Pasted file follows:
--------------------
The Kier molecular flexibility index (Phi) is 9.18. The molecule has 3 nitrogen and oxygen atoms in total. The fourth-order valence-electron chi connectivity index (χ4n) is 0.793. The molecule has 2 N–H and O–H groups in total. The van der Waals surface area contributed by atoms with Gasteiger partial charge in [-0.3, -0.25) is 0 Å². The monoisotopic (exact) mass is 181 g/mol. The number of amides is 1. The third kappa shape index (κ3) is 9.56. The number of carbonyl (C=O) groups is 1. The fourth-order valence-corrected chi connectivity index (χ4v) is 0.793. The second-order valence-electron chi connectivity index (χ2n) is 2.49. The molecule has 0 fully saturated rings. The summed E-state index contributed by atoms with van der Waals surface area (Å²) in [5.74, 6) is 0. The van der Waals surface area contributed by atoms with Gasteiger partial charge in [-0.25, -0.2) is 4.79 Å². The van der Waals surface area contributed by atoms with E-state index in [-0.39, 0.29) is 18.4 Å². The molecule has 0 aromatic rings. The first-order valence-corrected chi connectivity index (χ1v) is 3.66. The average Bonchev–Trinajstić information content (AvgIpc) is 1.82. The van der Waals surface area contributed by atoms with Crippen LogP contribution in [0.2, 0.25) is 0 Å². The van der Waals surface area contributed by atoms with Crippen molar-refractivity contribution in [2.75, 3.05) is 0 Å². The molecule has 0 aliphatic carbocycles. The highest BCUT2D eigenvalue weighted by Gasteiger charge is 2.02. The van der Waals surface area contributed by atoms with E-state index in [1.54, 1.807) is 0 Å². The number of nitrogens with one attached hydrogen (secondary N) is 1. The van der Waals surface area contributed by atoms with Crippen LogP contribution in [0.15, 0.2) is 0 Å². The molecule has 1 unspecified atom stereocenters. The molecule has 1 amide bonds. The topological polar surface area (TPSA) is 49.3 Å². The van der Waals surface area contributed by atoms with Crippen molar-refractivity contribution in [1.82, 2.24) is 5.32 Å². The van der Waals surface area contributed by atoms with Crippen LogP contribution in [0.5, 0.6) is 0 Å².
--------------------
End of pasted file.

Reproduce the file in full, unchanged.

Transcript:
The Kier molecular flexibility index (Phi) is 9.18. The molecule has 3 nitrogen and oxygen atoms in total. The fourth-order valence-electron chi connectivity index (χ4n) is 0.793. The molecule has 2 N–H and O–H groups in total. The van der Waals surface area contributed by atoms with Gasteiger partial charge in [-0.3, -0.25) is 0 Å². The monoisotopic (exact) mass is 181 g/mol. The number of amides is 1. The third kappa shape index (κ3) is 9.56. The number of carbonyl (C=O) groups is 1. The fourth-order valence-corrected chi connectivity index (χ4v) is 0.793. The second-order valence-electron chi connectivity index (χ2n) is 2.49. The molecule has 0 fully saturated rings. The summed E-state index contributed by atoms with van der Waals surface area (Å²) in [5.74, 6) is 0. The van der Waals surface area contributed by atoms with Gasteiger partial charge in [-0.25, -0.2) is 4.79 Å². The van der Waals surface area contributed by atoms with E-state index in [-0.39, 0.29) is 18.4 Å². The molecule has 0 aromatic rings. The first-order valence-corrected chi connectivity index (χ1v) is 3.66. The average Bonchev–Trinajstić information content (AvgIpc) is 1.82. The van der Waals surface area contributed by atoms with Crippen LogP contribution in [0.2, 0.25) is 0 Å². The van der Waals surface area contributed by atoms with Crippen molar-refractivity contribution in [2.75, 3.05) is 0 Å². The molecule has 0 aliphatic carbocycles. The highest BCUT2D eigenvalue weighted by Gasteiger charge is 2.02. The van der Waals surface area contributed by atoms with E-state index in [1.54, 1.807) is 0 Å². The number of nitrogens with one attached hydrogen (secondary N) is 1. The van der Waals surface area contributed by atoms with Crippen LogP contribution in [0.15, 0.2) is 0 Å². The molecule has 1 unspecified atom stereocenters. The molecule has 1 amide bonds. The topological polar surface area (TPSA) is 49.3 Å². The van der Waals surface area contributed by atoms with Crippen molar-refractivity contribution in [1.82, 2.24) is 5.32 Å². The van der Waals surface area contributed by atoms with Crippen LogP contribution in [0.5, 0.6) is 0 Å².